Leigh’s novel, The Show Gypsies, which I didn’t at first find engaging, eventually led me to an appreciation of what she’d done in it. As someone unfamiliar with the subject, I found the details about show horses too arcane, requiring previous knowledge, but the overall effect did indeed result in my gaining some feeling for that world. On the Internet I’ve encountered several reviews of the book written by people familiar with the horse-culture described in it, and they all exclaim that Leigh fully and exactly captured that world.
Similarly, many of the detailed conversations between the main characters didn’t add much to my understanding of the characters or to seeing any furtherance of the story, but these dialogues did represent for me a well-understood depiction of peoples’ casual talk, something not often encountered in literature. So I also see value in the novel (I wonder if she got the idea of people’s casual, seldom-depicted-talk from Jean).
” For Jean Shepherd. . . this fool’s rainbow”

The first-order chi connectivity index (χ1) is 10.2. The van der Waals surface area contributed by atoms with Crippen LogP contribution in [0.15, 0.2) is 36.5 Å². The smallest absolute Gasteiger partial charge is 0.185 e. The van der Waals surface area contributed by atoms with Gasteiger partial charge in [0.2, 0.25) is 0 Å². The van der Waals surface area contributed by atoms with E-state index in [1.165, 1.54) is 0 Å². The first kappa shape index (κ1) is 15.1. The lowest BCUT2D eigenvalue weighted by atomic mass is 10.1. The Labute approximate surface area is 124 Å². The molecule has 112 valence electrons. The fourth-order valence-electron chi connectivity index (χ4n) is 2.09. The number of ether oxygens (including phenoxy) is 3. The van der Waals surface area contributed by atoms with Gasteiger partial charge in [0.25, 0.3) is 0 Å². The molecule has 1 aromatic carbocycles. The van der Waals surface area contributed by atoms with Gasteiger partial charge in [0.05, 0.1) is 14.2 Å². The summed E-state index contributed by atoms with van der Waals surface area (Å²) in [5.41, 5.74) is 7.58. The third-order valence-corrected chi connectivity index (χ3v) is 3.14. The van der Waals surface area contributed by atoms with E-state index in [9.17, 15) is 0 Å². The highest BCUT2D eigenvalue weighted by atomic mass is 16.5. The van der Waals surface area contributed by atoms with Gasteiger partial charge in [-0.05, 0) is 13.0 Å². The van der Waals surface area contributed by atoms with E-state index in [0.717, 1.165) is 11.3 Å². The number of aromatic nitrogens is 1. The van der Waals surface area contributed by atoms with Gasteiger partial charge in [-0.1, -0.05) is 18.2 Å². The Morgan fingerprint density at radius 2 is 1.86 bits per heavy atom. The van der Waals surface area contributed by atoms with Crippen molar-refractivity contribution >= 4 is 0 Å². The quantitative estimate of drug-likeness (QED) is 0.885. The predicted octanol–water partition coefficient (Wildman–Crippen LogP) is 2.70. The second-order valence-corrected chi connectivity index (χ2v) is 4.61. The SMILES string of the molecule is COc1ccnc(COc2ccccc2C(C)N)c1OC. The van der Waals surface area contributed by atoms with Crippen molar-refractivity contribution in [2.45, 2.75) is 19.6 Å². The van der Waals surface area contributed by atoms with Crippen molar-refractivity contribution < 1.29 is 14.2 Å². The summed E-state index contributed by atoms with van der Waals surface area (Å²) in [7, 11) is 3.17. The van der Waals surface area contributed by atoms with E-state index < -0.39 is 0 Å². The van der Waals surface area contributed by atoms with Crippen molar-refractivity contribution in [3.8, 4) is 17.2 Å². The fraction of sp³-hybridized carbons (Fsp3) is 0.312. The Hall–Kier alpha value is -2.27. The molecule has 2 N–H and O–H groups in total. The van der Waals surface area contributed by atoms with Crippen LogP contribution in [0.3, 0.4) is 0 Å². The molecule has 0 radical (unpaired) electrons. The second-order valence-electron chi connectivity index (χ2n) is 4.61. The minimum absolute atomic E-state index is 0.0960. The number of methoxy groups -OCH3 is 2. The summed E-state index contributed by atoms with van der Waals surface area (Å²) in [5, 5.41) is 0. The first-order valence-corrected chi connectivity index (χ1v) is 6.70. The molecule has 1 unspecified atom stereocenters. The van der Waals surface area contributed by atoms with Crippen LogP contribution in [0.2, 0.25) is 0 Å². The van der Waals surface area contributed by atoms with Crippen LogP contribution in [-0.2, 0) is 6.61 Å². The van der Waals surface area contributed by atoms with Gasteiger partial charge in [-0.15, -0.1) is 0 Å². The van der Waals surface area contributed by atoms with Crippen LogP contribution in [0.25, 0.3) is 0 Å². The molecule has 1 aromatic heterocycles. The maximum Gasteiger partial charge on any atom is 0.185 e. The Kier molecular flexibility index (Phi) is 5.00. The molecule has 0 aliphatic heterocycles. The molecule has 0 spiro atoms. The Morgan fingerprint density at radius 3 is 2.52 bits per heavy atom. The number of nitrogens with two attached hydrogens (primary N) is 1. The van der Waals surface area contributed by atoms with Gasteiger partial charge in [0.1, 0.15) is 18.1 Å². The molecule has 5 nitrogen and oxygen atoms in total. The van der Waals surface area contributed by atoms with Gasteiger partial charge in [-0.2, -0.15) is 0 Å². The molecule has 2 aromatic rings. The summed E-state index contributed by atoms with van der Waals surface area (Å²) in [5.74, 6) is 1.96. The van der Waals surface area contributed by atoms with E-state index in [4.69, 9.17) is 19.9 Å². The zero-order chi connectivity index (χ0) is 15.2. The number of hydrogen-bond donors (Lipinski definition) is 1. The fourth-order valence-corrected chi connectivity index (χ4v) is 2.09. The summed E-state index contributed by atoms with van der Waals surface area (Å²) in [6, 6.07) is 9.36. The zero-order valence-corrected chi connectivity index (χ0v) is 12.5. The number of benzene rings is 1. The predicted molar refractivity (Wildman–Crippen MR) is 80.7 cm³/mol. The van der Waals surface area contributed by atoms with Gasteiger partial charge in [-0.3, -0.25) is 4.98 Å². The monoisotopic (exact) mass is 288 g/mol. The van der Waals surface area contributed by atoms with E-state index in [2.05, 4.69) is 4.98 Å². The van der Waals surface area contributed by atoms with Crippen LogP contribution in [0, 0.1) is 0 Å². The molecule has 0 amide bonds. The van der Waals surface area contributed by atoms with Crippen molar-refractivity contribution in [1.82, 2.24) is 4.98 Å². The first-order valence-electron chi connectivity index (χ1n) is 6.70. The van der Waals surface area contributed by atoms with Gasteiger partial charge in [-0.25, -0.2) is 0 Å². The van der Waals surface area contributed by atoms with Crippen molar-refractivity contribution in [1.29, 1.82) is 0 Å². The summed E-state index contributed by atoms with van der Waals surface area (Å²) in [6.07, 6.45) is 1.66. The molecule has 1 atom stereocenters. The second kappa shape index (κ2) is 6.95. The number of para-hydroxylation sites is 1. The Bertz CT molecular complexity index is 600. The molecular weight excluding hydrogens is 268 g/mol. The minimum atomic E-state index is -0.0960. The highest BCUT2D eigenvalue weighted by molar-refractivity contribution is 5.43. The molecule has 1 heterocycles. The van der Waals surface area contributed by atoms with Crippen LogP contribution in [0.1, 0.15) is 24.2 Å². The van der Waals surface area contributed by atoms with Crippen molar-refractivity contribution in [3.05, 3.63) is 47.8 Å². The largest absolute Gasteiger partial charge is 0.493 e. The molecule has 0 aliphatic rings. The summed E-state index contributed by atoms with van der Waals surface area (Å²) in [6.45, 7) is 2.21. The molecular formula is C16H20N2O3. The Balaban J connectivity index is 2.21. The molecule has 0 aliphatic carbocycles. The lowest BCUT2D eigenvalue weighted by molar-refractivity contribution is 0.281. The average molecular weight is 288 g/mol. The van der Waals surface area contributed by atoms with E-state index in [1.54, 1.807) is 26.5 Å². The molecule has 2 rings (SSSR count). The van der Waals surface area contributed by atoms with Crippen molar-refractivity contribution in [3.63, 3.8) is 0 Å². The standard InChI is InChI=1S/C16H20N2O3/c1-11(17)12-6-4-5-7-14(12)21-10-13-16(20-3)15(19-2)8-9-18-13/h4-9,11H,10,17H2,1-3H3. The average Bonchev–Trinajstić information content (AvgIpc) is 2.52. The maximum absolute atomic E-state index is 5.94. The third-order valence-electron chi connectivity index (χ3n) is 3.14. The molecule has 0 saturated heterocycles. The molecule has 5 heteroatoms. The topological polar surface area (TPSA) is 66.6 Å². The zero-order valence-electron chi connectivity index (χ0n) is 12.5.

Also, I propose that the book, beyond dedicating it to Jean, is somewhat related to her real life, not in the basic story, but in its themes and personal relationships. That story, which, in an early draft she co-wrote with her friend Barbara while they were teenagers and both involved in the equestrian world, contains a plethora of ambiance and information on the sport of show horses. No wonder that people in the horse business love it. The flyleaf of the book describes Leigh as a professional rider and a member of the Professional Horseman’s Association. According to Barbara, Leigh added more sex to the original story at Jean’s suggestion so Barbara chose not to be listed as an author—we don’t know what else Leigh might have changed or added once the authorship resided solely with her. But in addition to the few sex scenes, that in our day seem rather tame, evidence suggests that Leigh included some autobiographical elements. (Yes, I finally got a copy of the book and read it carefully, ever seeking grains of grail.) Recognizing the peril of interpreting fiction as fact in an author’s life, I nevertheless believe that some of the relationship between the fictional Diane and Davy suggests a conscious or unconscious connection to the life of Leigh and Jean.